It also offers tremendous story opportunities in reconciling a new female body with his/her past. River Song, for instance. Which again, ties back to gender identity/fluidity.

And simple humanity.

I’m not with the show. I have no idea of intention. But if you look at dialogue, off-hand remarks given by Capaldi’s Doctor this whole last season, I do think the show has chosen to walk the path of gender being unimportant. It is the character that matters. The spirit, the mind, the intention. What body that travels in is irrelevant.

Art has always been a mirror for the world. Doctor Who has been around for so long that in order to survive and stay fresh, to speak to each new generation and build on the fanbase, it must evolve. This is Who we are now. Who we are becoming. This generation is more tolerant, accepting and has more people identifying as gay or, more importantly, in fluid ways than ever before. They are saying that gender is irrelevant. It’s not the focus.

If that’s Who we are becoming, why not Doctor Who.

I will bet that for every angry, petulant and disappointed “No”, there will be a handful of, “Well…duh.”

But beyond all that…it’s just damned cool, it’s a big yay for female cosplayers, and I, for one, cannot wait to see where this Doctor takes us.

It’s a wibbly-wobbly, timey-wimey adventure! Enjoy the ride!

But please, stop saying it’s about feminism.


Daughter of a playwright/novelist and a poet, Melissa Volker’s debut novel, Delilah of Sunhats Swans was praised by Alice Fulton, Guggenheim Fellow Poet, who said, “Delilah…is a charmer, a being blessed with a charisma as mysterious as it is luminous. You won’t soon forget her.”  It was followed by a collection of short stories and a novella, ‘a life undone’ and in total she has published six novels that include a YA scifi/paranormal and a middle-grade fantasy adventure.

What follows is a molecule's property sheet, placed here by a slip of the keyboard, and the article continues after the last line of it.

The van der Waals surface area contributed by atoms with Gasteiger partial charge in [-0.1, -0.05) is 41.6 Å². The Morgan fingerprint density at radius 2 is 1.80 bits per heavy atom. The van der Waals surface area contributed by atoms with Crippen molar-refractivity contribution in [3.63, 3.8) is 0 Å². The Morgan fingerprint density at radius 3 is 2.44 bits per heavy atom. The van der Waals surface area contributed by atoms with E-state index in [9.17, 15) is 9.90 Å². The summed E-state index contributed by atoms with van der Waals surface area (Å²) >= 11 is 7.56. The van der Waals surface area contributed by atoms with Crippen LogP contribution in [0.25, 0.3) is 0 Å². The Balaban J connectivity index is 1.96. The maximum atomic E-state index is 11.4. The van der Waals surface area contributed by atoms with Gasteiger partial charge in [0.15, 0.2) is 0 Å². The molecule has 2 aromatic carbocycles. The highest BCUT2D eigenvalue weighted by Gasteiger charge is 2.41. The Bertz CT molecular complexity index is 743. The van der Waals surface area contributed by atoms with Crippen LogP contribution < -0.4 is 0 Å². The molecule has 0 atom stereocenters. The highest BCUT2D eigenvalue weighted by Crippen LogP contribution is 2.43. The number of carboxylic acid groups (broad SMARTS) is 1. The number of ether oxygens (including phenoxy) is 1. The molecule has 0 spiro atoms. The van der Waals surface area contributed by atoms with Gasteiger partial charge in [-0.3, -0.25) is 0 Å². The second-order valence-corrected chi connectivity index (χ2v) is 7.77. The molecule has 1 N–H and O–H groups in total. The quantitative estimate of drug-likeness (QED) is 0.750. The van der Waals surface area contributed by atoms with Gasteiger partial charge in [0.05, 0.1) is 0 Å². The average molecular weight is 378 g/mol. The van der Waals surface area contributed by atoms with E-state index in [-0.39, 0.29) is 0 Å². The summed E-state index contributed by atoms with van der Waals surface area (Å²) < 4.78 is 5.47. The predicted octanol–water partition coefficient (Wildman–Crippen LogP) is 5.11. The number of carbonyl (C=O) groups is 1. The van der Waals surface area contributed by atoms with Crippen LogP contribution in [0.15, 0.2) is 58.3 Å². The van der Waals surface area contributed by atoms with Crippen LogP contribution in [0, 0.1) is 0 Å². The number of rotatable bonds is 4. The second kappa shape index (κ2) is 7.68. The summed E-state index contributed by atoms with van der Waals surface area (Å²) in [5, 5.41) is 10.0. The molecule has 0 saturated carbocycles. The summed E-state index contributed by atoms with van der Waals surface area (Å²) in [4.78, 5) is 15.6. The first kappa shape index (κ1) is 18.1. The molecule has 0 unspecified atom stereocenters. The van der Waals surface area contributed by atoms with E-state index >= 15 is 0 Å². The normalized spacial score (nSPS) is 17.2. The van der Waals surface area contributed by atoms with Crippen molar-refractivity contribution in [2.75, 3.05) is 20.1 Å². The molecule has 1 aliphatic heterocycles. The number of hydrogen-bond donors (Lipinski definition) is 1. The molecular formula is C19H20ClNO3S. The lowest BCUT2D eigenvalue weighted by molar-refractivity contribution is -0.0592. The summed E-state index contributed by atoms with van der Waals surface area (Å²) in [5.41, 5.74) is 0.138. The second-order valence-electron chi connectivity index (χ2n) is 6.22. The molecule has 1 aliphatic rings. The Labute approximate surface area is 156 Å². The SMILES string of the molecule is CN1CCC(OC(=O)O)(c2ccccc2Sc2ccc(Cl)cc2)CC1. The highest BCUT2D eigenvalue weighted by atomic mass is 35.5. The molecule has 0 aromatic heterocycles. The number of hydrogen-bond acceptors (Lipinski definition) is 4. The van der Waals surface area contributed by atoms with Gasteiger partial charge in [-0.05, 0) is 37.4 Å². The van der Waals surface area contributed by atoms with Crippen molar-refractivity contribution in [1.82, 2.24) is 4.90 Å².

A member of The Straw Dog Writer’s Guild , she recently won Words and Brushes third Collaborative Competition with her short story, ‘Truths’, which can be found on their website.

She is a total geekgrrl, Marvel fanatic and Wonder Woman wannabe (Thor would be cool, too). She cries at commercials and is a proud and loyal Huffelpuff.


You can find out more at her website: http://www.melissavolker.

Marketing Tips for Indie Authors by Akje Majdanek

Marketing Tips for Indie Authors              by Akje Majdanek

A lot of writers ask fellow WriteOn members for reviews to boost visibility rather than waiting for organic ones. While it’s supposedly true that more reviews mean more visibility, you could be sabotaging your own efforts. When readers see the same names turning up, again and again, it tells them this is a review circle, and the reviews are fake, so they avoid the books of those authors like the plague. .·´¯`(>▂<)´¯`·.

It’s also against Amazon’s rules for friends, colleagues or relatives to review one another’s books.